This past Saturday, I had a long phone chat with a young friend whom I greatly admire. Jessica * and her husband are serving in their very first pastoral position out east. They love their new church family and have eagerly plunged into the fray of ministry, expending themselves gladly on behalf of those they serve.
But Jess has recently found herself reeling a bit in the face of criticism from members of their congregation – complaints directed at her, the unpaid member of the team, rather than her husband. Words of concern that she spoke lovingly into others’ lives were misunderstood, twisted, and reported to senior leadership rather than directly to her.
How do you cope with criticism without getting burned?
October is National Fire Protection Month, and as Jess and I spoke I thought of the three-point advice my kids were given by their schoolteachers in the unlikely event that their clothes ever caught fire: stop, drop, and roll.
When Mike and I were in our first pastoral position, it occurred to me that this simple concept might help me “handle the heat” as well. Blasts of criticism, whether anticipated or not, can shatter the happiest of times. Our hands tremble when we put down the letter or hang up the phone. Food loses its appeal or becomes overly important. Like the endless loop on an old audio cassette, our minds replay certain conversations over and over. We remember. We brood. We create elaborate imaginary rebuttals in defense of our wounded egos.
No one likes to get burned – particularly by people who are significant in our world. When exposed to the heat of human disapproval our first instinct is to respond in one of two ways: we “toughen up,” assuming a defensive posture to protect ourselves, or we melt – capitulating to the demands of our accuser.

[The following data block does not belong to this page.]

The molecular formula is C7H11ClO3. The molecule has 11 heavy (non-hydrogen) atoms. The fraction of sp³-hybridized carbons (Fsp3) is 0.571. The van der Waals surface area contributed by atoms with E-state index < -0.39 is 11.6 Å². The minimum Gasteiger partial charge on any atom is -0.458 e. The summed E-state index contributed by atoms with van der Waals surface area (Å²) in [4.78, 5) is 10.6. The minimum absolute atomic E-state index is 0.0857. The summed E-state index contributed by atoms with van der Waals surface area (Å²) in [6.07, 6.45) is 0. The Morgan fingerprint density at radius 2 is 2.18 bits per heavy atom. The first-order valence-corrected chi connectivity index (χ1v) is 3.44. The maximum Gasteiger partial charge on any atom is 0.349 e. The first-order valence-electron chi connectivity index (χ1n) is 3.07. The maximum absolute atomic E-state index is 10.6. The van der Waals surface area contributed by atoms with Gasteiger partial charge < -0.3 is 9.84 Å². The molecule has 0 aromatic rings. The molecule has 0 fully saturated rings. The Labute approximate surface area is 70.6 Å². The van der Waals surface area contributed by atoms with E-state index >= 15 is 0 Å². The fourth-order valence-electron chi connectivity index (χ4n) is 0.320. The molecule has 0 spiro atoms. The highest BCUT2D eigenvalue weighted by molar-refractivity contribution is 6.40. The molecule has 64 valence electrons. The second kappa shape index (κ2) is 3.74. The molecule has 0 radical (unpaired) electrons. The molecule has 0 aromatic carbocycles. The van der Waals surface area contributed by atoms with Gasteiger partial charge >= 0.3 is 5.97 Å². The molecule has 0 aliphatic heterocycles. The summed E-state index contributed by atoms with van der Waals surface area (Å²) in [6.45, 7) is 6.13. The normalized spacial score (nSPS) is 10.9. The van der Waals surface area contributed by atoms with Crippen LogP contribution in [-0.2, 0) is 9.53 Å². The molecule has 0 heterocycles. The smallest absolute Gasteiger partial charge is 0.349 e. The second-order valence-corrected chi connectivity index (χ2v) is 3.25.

A friend sat with me over breakfast one morning decades ago listening to my recital of the ways in which I was trying to conform to the image of the perfect pastor’s wife.
“Maggie,” she finally interrupted, “are you carrying the donkey?”
The phrase, Shirley explained, comes from an old story about an elderly man and a young boy who were leading a donkey. When mocked by the first passerby for not using the beast in a more practical fashion, the old man hoisted the boy atop the donkey.
The second person to pass them on their journey, however, scolded the boy for riding while the old man walked, so the two switched places. Predictably, the next passerby scorned the adult for making a child walk, so the boy climbed back atop the donkey to join his grandfather.
When vilified by those they passed next for making the poor beast carry such a heavy burden, the two climbed off. The final traveler to pass the pair greeted them not with harsh words but with hilarity, for now the old man and the young boy were carrying the donkey.
Our sometimes frantic efforts to conform to others’ expectations can be just this exhausting. But is it wrong to want to be liked, to have people think favorably of us?
Scripture contains a pointed warning: “Woe to you when all men speak well of you, for that is how their fathers treated the false prophets.” (Luke 6:26).
In the next couple weeks, I’ll be sharing more on this topic, including steps I’ve learned that have helped me filter criticism in a redemptive way.
But for now I’ll leave you with this question: are you carrying a donkey today?
*Not her real name